The Pandemic, with the creation of new time schedules, has had most of us crying out to develop new habits. That is not an easy task, so I decided to entertain myself by reverting back to an old habit: watching Jeopardy! every night. I was always a big fan of the show and its iconic host Alex Trebek. I used to be a better player…my recall isn’t as good as it used to be. These days I watch with a different perspective…how the game of Jeopardy is like the game of life.
Recently I watched a smart young attorney competing. In order to prepare she admitted to doing the NY Times Crossword Puzzle for one thousand consecutive days. Now that’s gritty. Apparently it worked as she plowed through the questions and reached Final Jeopardy in a “no lose” situation. She was $3000 ahead of the second place contestant…but she had only accumulated $10,000…a paltry sum when you consider the amounts most formidable contestants earn.
I was impressed with the amount of knowledge she had accumulated…it just didn’t transfer over to dollars. Isn’t that the point of the game? To win as much as you can and return for another day. I made a note that her style of play would cause her to lose the next night when she would play, not necessarily a more knowledgeable opponent, but one who knew how to play the game…the ultimate game.
Through my years in dentistry I have met many talented professionals who did okay, like the attorney above, but never reached their full potential because they never realized the game they were playing. When you know your ultimate game…your entire game plan changes. Let me explain through the Jeopardy example.
Take a look at Jeopardy’s three most successful champions in the photo. The guy on the left, James Holzhauer, long before he racked up $1.69 million as a contestant on Jeopardy!, he made a living as a sports gambler in Las Vegas. Holzhauer also has a very high IQ…but a big part of his game was taking big risks.
I’m not suggesting that we have to be gamblers…but in life we all need to take appropriate risks. All three of the greatest Jeopardy players were risk takers…and do you know what they were betting on? They were always betting on themselves. Our attorney, even when she was confident rebuffed the idea of taking a risk. In that moment of truth…something interfered. She had what the cognitive psychologists call loss aversion. It’s very common. Everyone likes to win but some people are just afraid to lose.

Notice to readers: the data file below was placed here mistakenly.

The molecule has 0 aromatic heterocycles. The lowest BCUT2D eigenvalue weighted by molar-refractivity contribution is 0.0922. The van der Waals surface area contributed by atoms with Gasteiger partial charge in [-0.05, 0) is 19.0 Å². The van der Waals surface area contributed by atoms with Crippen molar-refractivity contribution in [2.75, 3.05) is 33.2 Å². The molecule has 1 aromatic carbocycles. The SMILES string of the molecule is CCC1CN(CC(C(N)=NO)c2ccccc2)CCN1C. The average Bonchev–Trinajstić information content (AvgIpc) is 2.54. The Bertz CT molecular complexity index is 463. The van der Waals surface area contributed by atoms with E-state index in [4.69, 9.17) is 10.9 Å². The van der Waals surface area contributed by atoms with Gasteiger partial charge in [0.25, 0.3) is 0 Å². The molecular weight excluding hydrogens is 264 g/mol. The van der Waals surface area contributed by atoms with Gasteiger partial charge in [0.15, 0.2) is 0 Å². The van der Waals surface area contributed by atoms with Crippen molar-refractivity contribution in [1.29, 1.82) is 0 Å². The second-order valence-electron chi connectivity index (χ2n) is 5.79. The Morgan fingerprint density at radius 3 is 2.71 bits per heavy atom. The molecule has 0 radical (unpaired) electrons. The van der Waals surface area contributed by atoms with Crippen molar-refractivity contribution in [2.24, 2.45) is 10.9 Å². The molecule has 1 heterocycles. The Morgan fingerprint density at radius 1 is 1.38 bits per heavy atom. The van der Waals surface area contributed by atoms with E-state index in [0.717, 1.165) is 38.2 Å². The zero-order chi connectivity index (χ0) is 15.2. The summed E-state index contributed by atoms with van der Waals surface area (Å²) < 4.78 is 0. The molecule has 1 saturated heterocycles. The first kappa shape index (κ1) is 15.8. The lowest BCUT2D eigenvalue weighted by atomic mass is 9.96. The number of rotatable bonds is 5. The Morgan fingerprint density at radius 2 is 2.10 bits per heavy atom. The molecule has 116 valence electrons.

This isn’t a good strategy for Jeopardy, and it isn’t a good strategy for life or for a career. We have to take risks. I remember my career…every course I took I lost a little sleep over how I would pay for it or how much I would lose by being out of the office. Every new technique I learned I worried about the outcome and considered staying with techniques I knew. Taking risks is what moves the ball downfield. Our attorney contestant was smarter than she believed.
The guy on the right in the photo, Brad Rutter is the highest money winner of all time across any television game show, with total “Jeopardy!” winnings of $4,688,436. He has never lost “Jeopardy!” to a human opponent. Watching him play was amazing. He never lost his cool. He would ring the buzzer mostly when he knew the answer. So many contestants on Jeopardy these days don’t seem to have the emotional stamina to compete. Every answer is an adventure. Maintaining emotional composure in life is no easy task…especially when we take risks.
Serenity, tranquility and steadiness are worthy goals in life. Yet…so many of us chase the external returns.
I have seen Brad Rutter go “all in” and lose. He shrugged his shoulders and actually crawled back to win the game. Too many contestants just “lose it” after a bad call, as if their complete identity were at stake. Once again, as in life, we have to play to come back another day…so peace of mind and tranquility at all costs is the objective of the ultimate game as well as the prize money.
And then there is the guy in the center. Everyone knows Ken Jennings. He holds the record for the longest winning streak on Jeopardy! with 74 consecutive wins. That was no accident. Jennings knows how to play the infinite game. This is a game where there are no winners and losers as author Simon Sinek tells us. Jennings watched other contestants like Holzhauer and learned how to take the proper risks…and he watched Rutter and learned to stay calm under pressure…but mostly he watched the host Alex Trebek…who he became.
Trebek died on November 8th, 2020 after a long-standing illness. He hosted Jeopardy! for 37 years. He was loved and respected by all. Ken Jennings has stepped in to be his “temporary” replacement. And what a job he has been doing. Jennings knew how to play the infinite game and he watched the exemplars in the game…until doors opened for him where he didn’t even know the doors existed.
Life has rules. Wisdom…the virtue that Socrates thought was the chief virtue in life, is the virtue that guides us in knowing the game we are playing…the ultimate game…the infinite game. Life is the essence of risk and struggle…all of us must master fear…even the attorney who lost her championship the next night.
My new book, The Porch, is a fable about a dentist who uses the wisdom of learning about the ultimate game of life. His lessons taught him about the necessary tools to succeed and live a life worth living. Check it out…and if you order now I have a special offer for you.